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Check Replication

We can now go to Replicated Item blade and check replication status.

We will notice that the replication has already been started and it is running.

 If we click on the VM name , we can also see the logical view of ASR protection which is as follows :


We can also view the replication status from Hyper-V console.

Also, we observe that replication is happening while the server is up and running.

Also, replication will continue even if we shut down the VM during replication. off course, we would not shut down the Hyper-V host during replication.

We also observed that based on the current VM configuration, Azure has selected Basic_A1 type of instance in target.

It has also assigned a unique VM ID, and Resource ID.

How much time it would take to finish the primary replication depends on many factors.

As there is a large amount of data being replicated during the initial replication, we should keep on monitoring the first replication status.

The below screenshot indicates that here is some connectivity issue between Hyper-V site and Azure Storage Account. In this case, it was a temporary connectivity issue which resolved automatically.

Once initial replication completes successfully, the VM status is marked as Protected.

As the copy frequency is 5 minutes, a recovery point is created in every 5 minutes. This means, the RPO value is 5  minutes.

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Perform a Test Failover

Before initiating the actual failover, let’s perform a test failover.

Microsoft recommends that for Test Failover, we should use a different network (VNET) other than the Production Failover VNET.

So let’s create a new VNET “Test-Failover-ASR-VNET” in South India Region, under the Resource Group ASR-Subhro.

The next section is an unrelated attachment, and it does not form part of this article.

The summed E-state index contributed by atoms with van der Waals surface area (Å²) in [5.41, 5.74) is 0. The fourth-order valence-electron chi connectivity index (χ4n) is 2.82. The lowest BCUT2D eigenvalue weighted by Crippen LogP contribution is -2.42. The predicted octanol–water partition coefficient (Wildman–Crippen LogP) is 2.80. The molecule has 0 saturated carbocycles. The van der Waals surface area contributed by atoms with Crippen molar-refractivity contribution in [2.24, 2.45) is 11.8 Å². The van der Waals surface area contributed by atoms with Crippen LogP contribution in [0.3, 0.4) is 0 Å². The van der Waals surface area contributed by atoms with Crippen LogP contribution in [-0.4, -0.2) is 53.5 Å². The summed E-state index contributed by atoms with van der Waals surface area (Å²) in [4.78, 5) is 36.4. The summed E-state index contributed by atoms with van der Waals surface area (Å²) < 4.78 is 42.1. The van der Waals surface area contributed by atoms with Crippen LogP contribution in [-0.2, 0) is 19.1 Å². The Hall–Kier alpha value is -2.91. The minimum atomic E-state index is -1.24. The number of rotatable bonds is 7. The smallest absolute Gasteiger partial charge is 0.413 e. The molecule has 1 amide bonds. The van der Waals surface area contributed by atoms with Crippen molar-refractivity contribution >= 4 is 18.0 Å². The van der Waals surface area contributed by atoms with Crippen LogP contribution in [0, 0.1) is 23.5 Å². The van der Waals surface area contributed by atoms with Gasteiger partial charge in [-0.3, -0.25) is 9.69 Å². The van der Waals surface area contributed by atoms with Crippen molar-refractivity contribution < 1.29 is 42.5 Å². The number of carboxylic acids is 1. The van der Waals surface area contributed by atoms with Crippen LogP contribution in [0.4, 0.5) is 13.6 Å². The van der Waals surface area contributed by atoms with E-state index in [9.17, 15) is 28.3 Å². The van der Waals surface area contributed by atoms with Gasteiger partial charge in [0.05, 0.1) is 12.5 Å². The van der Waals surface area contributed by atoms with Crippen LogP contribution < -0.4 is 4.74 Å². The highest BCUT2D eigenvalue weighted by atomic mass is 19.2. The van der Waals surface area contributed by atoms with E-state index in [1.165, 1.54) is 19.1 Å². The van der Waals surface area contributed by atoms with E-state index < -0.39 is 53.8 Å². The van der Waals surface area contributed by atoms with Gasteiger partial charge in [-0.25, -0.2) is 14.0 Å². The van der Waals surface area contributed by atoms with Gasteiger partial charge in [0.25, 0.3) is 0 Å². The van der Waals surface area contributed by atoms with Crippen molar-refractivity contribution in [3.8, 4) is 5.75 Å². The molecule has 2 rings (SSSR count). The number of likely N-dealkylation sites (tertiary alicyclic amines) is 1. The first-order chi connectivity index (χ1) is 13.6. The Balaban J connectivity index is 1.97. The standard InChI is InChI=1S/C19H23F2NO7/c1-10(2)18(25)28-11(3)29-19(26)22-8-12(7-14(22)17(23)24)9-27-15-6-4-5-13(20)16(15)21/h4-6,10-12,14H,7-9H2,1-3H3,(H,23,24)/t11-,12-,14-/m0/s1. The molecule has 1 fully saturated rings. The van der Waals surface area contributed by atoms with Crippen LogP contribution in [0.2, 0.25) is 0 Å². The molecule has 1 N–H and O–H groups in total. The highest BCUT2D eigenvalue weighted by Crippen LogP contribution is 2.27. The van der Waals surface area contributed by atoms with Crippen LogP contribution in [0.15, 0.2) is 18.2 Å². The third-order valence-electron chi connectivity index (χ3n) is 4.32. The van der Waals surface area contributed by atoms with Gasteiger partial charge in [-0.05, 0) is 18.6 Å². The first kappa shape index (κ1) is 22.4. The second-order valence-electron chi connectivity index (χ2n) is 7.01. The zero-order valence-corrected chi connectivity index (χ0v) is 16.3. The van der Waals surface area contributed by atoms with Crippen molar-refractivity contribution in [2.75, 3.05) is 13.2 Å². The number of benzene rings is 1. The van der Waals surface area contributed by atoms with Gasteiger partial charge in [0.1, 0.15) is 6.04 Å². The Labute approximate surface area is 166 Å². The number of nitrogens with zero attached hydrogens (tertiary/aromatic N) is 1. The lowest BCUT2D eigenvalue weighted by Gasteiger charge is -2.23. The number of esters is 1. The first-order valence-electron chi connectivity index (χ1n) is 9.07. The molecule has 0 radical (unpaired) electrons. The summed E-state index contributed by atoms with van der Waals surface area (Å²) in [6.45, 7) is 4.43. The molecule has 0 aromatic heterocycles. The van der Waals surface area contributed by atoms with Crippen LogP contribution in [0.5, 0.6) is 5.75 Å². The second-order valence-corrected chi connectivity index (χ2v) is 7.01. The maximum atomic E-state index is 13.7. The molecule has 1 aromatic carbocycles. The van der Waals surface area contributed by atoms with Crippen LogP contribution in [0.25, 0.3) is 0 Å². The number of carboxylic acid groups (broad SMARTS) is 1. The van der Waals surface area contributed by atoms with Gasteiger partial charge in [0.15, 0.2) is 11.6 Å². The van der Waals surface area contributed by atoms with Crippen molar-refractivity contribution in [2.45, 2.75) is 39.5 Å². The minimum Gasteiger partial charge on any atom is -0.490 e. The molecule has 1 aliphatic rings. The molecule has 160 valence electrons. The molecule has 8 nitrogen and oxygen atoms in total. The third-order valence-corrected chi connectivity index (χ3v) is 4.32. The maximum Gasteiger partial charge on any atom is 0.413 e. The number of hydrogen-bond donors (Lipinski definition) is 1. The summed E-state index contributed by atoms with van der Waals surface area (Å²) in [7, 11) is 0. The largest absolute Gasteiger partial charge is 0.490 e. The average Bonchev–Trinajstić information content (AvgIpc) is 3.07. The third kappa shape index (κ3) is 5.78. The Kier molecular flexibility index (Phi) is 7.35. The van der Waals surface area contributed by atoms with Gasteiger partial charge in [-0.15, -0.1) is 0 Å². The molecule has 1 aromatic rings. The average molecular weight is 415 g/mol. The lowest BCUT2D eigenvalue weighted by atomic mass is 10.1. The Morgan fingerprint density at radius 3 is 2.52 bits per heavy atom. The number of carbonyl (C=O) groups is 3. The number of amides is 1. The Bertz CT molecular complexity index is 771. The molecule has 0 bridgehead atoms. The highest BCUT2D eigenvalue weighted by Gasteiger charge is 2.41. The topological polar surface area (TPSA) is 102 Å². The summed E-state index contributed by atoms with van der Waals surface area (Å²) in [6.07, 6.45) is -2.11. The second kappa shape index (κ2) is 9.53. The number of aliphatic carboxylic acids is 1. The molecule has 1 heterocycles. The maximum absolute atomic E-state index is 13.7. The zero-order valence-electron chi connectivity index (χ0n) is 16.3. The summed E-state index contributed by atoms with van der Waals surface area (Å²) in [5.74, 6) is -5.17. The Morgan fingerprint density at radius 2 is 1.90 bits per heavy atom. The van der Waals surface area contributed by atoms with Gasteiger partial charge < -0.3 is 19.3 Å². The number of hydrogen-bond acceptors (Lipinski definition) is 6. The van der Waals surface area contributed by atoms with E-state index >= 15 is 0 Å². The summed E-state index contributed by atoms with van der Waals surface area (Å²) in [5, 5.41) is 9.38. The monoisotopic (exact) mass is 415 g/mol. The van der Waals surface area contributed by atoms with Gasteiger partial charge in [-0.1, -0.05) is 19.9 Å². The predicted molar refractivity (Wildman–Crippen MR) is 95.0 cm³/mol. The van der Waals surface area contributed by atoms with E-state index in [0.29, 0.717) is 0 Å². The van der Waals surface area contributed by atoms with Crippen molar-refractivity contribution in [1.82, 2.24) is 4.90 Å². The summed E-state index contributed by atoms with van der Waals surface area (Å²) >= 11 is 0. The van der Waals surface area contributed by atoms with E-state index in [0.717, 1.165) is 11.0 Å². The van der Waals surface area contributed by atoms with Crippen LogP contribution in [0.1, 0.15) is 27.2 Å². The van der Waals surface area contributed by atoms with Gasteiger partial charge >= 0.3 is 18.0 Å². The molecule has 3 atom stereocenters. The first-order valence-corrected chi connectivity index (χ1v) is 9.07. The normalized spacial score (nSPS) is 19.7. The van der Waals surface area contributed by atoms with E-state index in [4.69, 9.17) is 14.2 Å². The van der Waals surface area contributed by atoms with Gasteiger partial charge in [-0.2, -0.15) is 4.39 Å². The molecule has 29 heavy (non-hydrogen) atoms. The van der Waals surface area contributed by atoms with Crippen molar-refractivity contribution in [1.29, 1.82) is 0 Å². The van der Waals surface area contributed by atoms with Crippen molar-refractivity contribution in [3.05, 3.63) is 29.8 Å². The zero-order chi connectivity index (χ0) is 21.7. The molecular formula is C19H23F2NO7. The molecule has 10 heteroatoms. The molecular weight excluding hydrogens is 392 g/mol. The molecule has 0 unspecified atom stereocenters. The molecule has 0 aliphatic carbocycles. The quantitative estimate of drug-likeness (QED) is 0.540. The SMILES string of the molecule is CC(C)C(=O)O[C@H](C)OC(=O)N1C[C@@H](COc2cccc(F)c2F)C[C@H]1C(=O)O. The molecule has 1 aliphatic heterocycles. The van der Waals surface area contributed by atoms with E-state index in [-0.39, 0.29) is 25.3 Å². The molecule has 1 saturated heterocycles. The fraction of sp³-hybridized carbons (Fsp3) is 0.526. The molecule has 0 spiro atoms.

Let’s put the subnet name as “Test-Failover-ASR-VNET-Subnet”. 

Now we can proceed for Test Failover.

In the Recovery Service Vault, click on Replicated Item and Click on VM Name, in this case TestVM.

Click on Test Failover.

Select the Recovery Point. Generally, you should select the latest recovery point to achieve lowest RPO, and therefore minimum data loss. However, you can select older recovery points as well by selecting Custom option.

Select the VNET which we have just created for Test Failover, and click OK.

Once the Test Failover is completed, you can see that a VM has been created by ASR using the latest disk backup (Recovery Point).

Few Observations

• The naming convention of that VM would be -test. The word “-test” indicates that it has been deployed by ASR during Test Failover.

• The original Hyper-V VM would NOT be shut down during test failover, so there would not be any production impact of test failover and you can perform it any time without taking any downtime from business. 

• The VM has not been assigned any Computer name, Public IP and DNS name. If you want to connect the VM, you need to assign these resources manually.

• By default, the VM state is running. 

Once you are satisfied with the test failover, you can go back to ASR console and click Cleanup Test Failover, which will delete the VM which has just been created by Test Failover.

Once done, you can verify from console that everything is green and as per the expectation.

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Perform Actual Failover / Migration

Before you start actual failover, please ensure that Test Failover is successful, and you are able to login to the Azure VM Post Test Failover. Once you are fully satisfied with the result of Test Failover, then only you should plan for actual Failover or migration. 

As this is a planned migration, please take downtime from Business, as the source VM would be shut down during migration.

Before you initiate Failover

Before you initiate Failover, you must take following steps :

For Windows VM, ensure RDP is allowed so that you can connect the VM post migration / failover. Remote Desktop Protocol (RDP) must be enabled on the source VM and the user performing the conversion must be able to log on to the VM.

If the Hyper-V is using statically configured IP addresses, please change it to DHCP before initiating the failover. 

You should consider merging all Hyper-V Checkpoints (Snapshots) before migration.

Make sure the operating system SAN policy is set to OnlineAll

Make sure there are no Windows updates pending on the VM when you trigger a failover. Windows update might start when you fail over, and you won't be able to  log onto the VM until the update completes. 

For more details please refer this page.